The Lie of Prosperity

There are many times in which one of the psalms seems to speak directly to us. There are psalms for the guilt-ridden and sorrowful, psalms for the proud and defiant, psalms for the joyful and psalms for the anxious. There is one psalm in particular which speaks to something so badly needed to be said in our world, one psalm that hits us “where it hurts”. Psalm 49 in the New American Standard Bible is entitled “The Folly of Trusting in Riches”, and from this psalm we will learn the badly-needed lesson of the true, pitiful potential of our money and the power it has. 

Why should I fear in days of adversity, when the iniquity of my foes surrounds me, even those who trust in their wealth, and boast in the abundance of their riches?” (Ps. 49.5-6)

The Psalmist asks in v.5 “why should I fear…”, precisely because that is what we are prone to do! We look at the rich around us, and the seeming infinite power they possess to change governments, influence those in positions of higher power than themselves, or drastically change the economic status of thousands of people with a single decision. When the likes of Warren Buffett, Elon Musk, or other hyper-wealthy individuals even flinch, everyone loses their collective cool and ponders how it will affect them. One must agree: There is only one person on Earth at any given time who is not as financially wealthy as someone else! We look around at those who possess financial power and we cater to their wishes. We emulate what they do in hopes of having what they have! Therein is the problem, and this is what Psalm 49 addresses.

Psalm 49 shows us the foolishness of being bewitched by the wealth of others. Notice that the subject at first is not the personal wealth of the writer! “Even those who boast in their wealth, and boast in the abundance of their riches.” (v.6) The psalm gets to the heart of the matter in v.7-9: “No man by any means can redeem his brother, or give to God a ransom for him- For the redemption of his soul is costly, and he should cease trying forever- That he should live on eternally; that he should not undergo decay.” Our riches cannot save us from death. Our riches cannot save others from death. Nothing we possess on this earth can be given in exchange for our eternal souls. Jesus restates this fact in Mark 8.36: “For what can a man give in return for his soul?”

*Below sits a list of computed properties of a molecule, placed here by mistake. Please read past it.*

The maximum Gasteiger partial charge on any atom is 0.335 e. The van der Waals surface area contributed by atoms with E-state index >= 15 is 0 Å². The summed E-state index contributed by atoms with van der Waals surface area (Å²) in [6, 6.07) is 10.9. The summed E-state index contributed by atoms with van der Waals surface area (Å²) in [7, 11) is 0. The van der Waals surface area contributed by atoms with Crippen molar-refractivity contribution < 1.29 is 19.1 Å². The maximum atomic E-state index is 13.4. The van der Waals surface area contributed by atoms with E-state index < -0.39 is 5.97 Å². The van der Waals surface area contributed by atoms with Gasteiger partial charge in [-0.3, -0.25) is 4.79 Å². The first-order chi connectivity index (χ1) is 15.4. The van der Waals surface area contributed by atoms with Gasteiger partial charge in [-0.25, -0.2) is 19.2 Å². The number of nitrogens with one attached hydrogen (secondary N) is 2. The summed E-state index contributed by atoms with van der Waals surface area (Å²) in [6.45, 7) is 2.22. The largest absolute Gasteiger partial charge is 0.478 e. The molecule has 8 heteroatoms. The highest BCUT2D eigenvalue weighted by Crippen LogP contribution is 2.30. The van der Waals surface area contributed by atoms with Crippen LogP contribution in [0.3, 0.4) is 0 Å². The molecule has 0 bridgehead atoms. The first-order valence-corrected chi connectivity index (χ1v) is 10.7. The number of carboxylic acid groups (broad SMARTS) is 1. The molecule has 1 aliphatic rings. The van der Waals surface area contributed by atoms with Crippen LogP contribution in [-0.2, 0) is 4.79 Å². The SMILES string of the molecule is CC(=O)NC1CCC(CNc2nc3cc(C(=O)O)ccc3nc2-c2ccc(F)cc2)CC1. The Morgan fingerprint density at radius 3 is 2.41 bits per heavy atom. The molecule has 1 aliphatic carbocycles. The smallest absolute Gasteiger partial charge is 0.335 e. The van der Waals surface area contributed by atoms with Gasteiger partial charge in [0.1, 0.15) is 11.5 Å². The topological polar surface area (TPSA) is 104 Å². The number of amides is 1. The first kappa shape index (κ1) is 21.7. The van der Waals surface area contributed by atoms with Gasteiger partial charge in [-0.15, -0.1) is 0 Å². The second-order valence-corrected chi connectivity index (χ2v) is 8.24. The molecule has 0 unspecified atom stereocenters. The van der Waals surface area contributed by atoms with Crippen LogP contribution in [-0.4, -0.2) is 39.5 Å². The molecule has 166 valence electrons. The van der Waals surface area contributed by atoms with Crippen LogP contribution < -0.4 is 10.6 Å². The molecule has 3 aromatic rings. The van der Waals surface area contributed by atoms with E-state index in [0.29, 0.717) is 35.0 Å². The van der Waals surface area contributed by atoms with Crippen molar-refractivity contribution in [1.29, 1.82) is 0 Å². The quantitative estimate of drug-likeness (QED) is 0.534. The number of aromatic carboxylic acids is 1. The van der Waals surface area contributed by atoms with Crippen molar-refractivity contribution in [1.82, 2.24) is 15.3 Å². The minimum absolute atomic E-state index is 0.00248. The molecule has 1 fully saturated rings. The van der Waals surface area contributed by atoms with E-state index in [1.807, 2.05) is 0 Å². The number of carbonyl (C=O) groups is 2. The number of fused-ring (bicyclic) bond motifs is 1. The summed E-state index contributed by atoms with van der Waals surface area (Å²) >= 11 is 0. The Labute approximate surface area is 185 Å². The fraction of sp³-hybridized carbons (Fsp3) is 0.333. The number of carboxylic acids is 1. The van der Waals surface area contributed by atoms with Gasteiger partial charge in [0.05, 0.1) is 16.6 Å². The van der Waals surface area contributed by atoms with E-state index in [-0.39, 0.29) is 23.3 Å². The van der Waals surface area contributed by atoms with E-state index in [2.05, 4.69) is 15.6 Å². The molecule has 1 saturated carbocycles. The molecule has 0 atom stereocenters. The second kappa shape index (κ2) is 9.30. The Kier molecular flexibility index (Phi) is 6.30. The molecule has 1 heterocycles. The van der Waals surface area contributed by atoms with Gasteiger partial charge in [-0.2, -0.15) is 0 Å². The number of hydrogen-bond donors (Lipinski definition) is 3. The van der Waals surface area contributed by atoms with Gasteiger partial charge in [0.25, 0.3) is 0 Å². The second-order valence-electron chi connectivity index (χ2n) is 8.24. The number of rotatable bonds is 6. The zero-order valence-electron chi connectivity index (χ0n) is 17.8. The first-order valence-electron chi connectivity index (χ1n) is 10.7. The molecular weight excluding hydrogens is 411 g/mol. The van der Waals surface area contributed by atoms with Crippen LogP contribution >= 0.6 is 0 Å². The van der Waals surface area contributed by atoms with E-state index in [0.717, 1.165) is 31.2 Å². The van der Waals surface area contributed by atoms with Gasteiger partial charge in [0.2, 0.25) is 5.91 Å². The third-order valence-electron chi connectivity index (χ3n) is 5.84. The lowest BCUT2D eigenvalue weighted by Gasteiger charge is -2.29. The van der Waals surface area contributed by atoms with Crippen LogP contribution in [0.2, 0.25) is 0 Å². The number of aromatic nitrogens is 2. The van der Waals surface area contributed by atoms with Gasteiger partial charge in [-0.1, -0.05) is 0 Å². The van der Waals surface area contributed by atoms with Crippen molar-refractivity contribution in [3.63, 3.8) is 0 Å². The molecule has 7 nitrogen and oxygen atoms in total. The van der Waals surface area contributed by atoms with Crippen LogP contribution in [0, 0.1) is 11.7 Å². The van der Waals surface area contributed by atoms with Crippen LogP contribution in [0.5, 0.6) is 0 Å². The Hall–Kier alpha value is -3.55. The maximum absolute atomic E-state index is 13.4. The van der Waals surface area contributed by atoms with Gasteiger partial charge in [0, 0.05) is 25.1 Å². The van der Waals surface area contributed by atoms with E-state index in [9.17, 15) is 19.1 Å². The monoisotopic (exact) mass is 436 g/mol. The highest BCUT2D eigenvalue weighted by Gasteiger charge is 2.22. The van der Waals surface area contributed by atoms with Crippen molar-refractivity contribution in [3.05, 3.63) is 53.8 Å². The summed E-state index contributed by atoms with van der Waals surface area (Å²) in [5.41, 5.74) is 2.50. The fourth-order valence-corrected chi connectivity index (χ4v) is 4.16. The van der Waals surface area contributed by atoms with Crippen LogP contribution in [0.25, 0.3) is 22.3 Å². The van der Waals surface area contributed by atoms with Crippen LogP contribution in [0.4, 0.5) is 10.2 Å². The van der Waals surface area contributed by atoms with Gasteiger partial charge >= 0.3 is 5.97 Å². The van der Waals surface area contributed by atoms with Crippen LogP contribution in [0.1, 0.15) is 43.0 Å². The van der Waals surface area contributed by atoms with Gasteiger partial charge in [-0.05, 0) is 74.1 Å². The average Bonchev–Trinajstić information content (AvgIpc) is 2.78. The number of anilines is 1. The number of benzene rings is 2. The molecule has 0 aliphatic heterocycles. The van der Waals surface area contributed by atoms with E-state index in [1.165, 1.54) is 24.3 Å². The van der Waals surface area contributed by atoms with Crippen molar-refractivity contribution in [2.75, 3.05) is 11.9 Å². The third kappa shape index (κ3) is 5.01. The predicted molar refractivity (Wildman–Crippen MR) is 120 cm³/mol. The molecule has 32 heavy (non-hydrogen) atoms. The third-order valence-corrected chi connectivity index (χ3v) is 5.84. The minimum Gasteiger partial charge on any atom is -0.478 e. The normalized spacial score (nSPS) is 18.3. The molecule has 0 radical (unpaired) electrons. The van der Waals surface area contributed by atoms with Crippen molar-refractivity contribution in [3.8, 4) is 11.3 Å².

The problem is that our prosperity lies to us. Notice the lie that is told in v.11: “Their inner thought is that their houses are forever, and their dwelling places to all generations; They have called their lands after their own names.” We tend to believe that our wealth on this earth means that we are forever secure, confident no matter what the world can throw at us. This is foolish, v.10 notes that the wise, as well as the stupid and senseless “alike perish.” Keep in mind, one of Solomon’s greatest deductions found in Ecclesiastes is that all men die, whether they be rich or poor, wise or foolish.

What then are we to do? If our bodies eventually degrade and perish, and our wealth is of no benefit to us in preventing this from happening, what else is left? Psalm 49.15: “But God will redeem my soul from the power of Sheol; for He will receive me.” It is God in which is found the only security, the only hope, and the only peace from the rat-race of trying to accumulate a higher pile of stuff than your neighbors. While we might affirm this while attending Bible classes and worship services, we need to practice this in our kitchens and living rooms! We know the old saying that “the fool and his money are soon parted” yet we refuse to recognize that all of us will part with these things when we die! “Naked I came from my mother's womb, and naked shall I return.” (Job 1.21a)

What shall we do, then, when others around us become rich and powerful? We know they will not carry it with them when they die, but what do we do about it before then? We act as if we belong here on this earth, and not in our heavenly home! Psalm 49 answers this question as well: “Do not be afraid when a man becomes rich, when the glory of his house is increased; for when he dies he will carry nothing away; his glory will not descend after him. Though while he lives he congratulates himself, and though men praise you when you do well for yourself, he shall go down to the generation of this fathers; they shall never see the light.” (v. 16-19) Simply put, do not be afraid. What power do the wealthy have over your soul? Rather, “But I will warn you whom to fear: fear him who, after he has killed, has authority to cast into hell. Yes, I tell you, fear him!” (Luke 12.5)